Thumbnail summaries of 30 watershed concepts and discoveries in the history of science, most with simple demonstrations of related principles or processes.
Alas, Goldsmith concocts a midden of misinformation, beginning with absurd opening claims that no one thought “in a scientific way” before the ancient Greeks and that no one used science to create technology until the 19th century. A series of similarly simplistic one-page disquisitions on diverse topics ensues, from the inventions of logic and math to string theory. Along the way, unwary readers will learn, to their cost, that “almost all of Aristotle’s discoveries were wrong,” that a floating kite is kept in place by gravity, that light travels only in straight lines (a canard that the author himself contradicts on the next page), and that it was Darwin who first demolished the “Christian” Creation story. The barrage of baloney doesn’t let up in either the overlapping lists of vocabulary words that preface each section (a compass’ needle “always lines up so that its ends point to the North and South poles of Earth”) or the accompanying activities, which include trying to measure the speed of sound with a stopwatch and making a loaf of raisin bread to evoke the aftermath of the Big Bang. No visible effort has been made to update information from the original 2014 edition, either, so Element 118 is still labeled ununoctium rather than its current, official name, oganesson. Evans uses several shades of olive for the skin of his stylized human figures in the schematic color illustrations.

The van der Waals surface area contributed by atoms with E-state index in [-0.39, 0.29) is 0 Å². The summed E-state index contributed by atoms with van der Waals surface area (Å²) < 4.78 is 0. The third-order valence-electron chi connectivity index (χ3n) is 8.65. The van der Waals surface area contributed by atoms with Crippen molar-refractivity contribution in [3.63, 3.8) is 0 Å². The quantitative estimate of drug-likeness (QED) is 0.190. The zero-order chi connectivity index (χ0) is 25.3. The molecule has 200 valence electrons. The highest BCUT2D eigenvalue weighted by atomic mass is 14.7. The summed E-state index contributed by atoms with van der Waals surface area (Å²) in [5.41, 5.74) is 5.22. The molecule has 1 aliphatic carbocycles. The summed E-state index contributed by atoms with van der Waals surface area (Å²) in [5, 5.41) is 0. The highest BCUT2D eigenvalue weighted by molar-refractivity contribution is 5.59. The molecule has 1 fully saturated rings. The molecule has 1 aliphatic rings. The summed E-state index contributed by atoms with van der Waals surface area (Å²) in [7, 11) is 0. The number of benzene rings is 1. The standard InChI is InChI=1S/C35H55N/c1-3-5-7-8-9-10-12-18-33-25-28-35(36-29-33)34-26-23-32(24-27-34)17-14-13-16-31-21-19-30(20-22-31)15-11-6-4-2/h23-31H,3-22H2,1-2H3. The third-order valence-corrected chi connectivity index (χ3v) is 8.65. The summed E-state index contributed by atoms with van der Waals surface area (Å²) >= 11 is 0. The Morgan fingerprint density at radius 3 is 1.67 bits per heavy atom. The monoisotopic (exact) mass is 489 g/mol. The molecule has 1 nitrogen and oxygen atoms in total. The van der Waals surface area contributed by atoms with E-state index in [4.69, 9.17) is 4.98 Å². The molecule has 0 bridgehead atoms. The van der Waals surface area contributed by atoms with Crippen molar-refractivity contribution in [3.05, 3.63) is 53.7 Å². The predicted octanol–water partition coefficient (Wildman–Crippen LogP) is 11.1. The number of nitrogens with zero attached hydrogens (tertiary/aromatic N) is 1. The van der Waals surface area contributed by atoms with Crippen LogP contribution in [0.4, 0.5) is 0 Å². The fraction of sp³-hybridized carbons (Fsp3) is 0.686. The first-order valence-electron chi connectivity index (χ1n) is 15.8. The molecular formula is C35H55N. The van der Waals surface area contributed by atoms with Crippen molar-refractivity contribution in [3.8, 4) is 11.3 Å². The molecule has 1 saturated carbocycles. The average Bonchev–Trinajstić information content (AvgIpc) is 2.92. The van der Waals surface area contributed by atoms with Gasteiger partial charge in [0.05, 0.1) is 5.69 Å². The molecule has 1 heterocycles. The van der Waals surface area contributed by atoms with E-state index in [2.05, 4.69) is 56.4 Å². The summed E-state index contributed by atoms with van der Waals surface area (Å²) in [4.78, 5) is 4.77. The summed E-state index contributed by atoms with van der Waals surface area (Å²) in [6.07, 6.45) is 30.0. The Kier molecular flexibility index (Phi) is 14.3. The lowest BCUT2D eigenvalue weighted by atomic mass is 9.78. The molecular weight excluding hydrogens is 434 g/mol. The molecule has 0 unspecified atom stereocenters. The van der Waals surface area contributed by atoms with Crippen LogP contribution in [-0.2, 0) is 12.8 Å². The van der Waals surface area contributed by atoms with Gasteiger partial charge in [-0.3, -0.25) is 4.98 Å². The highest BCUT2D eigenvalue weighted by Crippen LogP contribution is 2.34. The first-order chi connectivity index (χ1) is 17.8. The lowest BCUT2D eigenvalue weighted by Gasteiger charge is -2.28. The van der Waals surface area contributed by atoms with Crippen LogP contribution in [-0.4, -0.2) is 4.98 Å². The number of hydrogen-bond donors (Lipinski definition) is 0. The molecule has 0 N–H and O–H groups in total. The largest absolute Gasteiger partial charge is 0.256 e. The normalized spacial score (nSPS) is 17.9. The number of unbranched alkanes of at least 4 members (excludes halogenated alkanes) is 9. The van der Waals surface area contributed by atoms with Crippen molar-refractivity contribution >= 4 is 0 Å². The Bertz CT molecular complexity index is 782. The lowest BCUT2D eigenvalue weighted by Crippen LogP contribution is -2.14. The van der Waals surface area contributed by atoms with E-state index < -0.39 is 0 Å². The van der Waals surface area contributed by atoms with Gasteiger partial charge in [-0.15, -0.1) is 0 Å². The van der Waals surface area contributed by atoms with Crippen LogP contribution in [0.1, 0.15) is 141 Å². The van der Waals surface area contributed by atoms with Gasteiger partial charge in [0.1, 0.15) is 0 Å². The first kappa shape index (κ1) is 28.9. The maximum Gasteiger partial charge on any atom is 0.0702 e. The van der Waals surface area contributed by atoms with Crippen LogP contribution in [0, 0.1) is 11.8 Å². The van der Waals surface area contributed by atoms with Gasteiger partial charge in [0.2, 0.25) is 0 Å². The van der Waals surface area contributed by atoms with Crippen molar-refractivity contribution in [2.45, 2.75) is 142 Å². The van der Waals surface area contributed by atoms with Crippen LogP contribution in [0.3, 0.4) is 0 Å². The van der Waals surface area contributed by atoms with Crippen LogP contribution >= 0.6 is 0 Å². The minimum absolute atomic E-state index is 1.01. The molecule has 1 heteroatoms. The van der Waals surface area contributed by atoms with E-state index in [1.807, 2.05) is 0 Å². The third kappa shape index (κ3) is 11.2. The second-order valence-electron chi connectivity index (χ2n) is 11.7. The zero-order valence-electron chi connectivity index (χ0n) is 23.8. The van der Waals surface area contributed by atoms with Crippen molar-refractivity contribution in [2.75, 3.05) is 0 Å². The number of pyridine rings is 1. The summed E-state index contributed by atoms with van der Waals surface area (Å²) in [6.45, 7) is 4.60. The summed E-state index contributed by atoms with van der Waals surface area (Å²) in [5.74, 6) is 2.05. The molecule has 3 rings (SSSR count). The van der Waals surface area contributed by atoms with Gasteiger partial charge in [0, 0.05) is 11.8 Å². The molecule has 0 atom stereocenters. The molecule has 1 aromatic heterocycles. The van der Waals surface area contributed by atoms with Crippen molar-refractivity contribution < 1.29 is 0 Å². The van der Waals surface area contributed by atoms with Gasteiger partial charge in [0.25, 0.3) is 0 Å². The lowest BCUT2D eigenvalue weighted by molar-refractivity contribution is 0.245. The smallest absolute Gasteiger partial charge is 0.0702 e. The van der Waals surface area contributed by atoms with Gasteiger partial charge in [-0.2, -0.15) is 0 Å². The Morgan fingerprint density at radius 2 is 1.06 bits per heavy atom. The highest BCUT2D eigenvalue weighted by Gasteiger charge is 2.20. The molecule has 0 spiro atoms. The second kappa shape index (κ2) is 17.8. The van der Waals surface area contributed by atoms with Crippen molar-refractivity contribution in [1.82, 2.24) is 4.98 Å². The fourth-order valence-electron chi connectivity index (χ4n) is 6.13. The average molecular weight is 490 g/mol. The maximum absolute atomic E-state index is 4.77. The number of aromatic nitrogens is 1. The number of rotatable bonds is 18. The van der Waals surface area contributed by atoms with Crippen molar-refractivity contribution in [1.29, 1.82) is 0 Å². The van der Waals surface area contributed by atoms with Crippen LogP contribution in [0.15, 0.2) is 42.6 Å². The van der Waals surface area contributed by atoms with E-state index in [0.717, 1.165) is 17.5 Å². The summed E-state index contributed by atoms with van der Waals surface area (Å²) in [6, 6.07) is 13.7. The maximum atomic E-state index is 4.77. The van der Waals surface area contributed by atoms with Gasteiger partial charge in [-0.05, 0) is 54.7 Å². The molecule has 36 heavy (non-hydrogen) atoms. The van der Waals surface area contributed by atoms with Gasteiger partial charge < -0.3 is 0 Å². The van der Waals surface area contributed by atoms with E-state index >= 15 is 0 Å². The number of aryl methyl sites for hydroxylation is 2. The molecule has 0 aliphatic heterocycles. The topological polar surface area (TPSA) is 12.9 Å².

A slapdash survey that perhaps demonstrates that science ideas need longer than 30 seconds apiece. (glossaries, resource lists, index) (Nonfiction. 10-12)